The evidence on the part of the defendant tended to show that the he did not make the positive assertion that the farm contained 550 acres, but that he stated that he supposed or thought so. The evidence further tended to show that the plaintiff had been accustomed to pass and call at the farm frequently over a period of twenty years, and that he had had the farm gone over by others, and estimated for him, before the purchase. Under these circumstances the questions of plaintiff's knowledge, and reliance, were for the jury.
After stating to the jury the rule of damages — the difference between the value of the farm as it was, and as it would have been if as represented — the court said: "And in determining what that difference was, you will have in mind what the evidence discloses as to the value of the farm as it was, and the value had it been as represented. Also in that connection, you will consider the evidence relating to the value of the personal property which was included in the sale of the farm." Plaintiff excepted to what was said about the personal property, because that had nothing to do with the value of the farm.
The court's object in calling the attention of the jury to the value of the personal property is not clear. True, the farm and personal property were sold for one undivided sum. The value of the farm was material when offered as we have seen, as a basis of comparison with the value if it had contained the increased acreage. It was competent for the defendant to introduce such evidence for the purpose of minimizing the damages claimed to have been suffered by the plaintiff. But as the case stood, the only evidence of the difference in value was that introduced by the plaintiff. The defendant and his witnesses had testified to the value of the farm and personal property at the time of the sale, but no evidence tending to show a lesser difference in value than that claimed by plaintiff had appeared. The plaintiff's witnesses had fixed no money value of the farm if as represented, but had said merely that in such case it would be worth $2,500 to $3,000 more than it actually was.
Under these circumstances, the actual value of the farm and personal property, although evidence had been received as to the value of both, had ceased to be an element in the case.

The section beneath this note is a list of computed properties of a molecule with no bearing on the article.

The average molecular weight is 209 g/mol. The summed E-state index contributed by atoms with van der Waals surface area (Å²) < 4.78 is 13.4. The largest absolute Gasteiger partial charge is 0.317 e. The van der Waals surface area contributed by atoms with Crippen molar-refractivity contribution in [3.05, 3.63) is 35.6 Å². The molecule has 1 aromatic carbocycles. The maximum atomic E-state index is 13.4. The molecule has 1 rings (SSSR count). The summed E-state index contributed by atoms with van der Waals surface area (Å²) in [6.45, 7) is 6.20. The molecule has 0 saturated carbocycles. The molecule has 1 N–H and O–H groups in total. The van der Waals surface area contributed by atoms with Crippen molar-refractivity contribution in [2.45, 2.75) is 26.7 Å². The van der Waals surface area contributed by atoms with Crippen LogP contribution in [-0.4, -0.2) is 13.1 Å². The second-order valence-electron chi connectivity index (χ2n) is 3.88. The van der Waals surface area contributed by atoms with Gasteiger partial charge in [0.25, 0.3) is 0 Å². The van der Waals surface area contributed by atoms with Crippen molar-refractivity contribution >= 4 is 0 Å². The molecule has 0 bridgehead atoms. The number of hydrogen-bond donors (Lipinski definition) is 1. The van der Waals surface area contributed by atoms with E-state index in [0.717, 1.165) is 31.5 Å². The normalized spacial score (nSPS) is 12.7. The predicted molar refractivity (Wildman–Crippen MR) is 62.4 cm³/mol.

The jury might well have understood from the charge above quoted that they were at liberty to reduce the difference in value as found by them as to the farm by what they might determine to be the value of the personal property; and this was error.
Ordinarily, where the verdict is for the defendant, an error in stating the rule of damages will be considered to be harmless. But this is a fraud case. There could be no recovery unless damage was shown. Childs v. Merrill, 63 Vt. 463, 468, 22 A. 626, 14 L.R.A. 264; Nye v. Merriam, 35 Vt. 438.
The court charged the jury upon this point, saying to them that "the complaining party in order to recover must have been injured as a result of the fraudulent transaction complained about, and this is so because fraud without damage, or damage without fraud, will not sustain this action."
The evidence tended to show that the value of the personal property was at least as great as the difference in value of the farm claimed by the plaintiff. It is entirely possible, and we think probable, that the jury took this view, and, having found no damages under the instructions, based their verdict upon this theory.
Indeed, from the prominence given by the defendant to evidence of the value of the farm and personal property, it is apparent that his case proceeded upon the theory that the value of the personal property might be considered in the reduction of damages. In these circumstances, it must be held that the error was prejudicial, and consequently, the entry must be,
Reversed and remanded.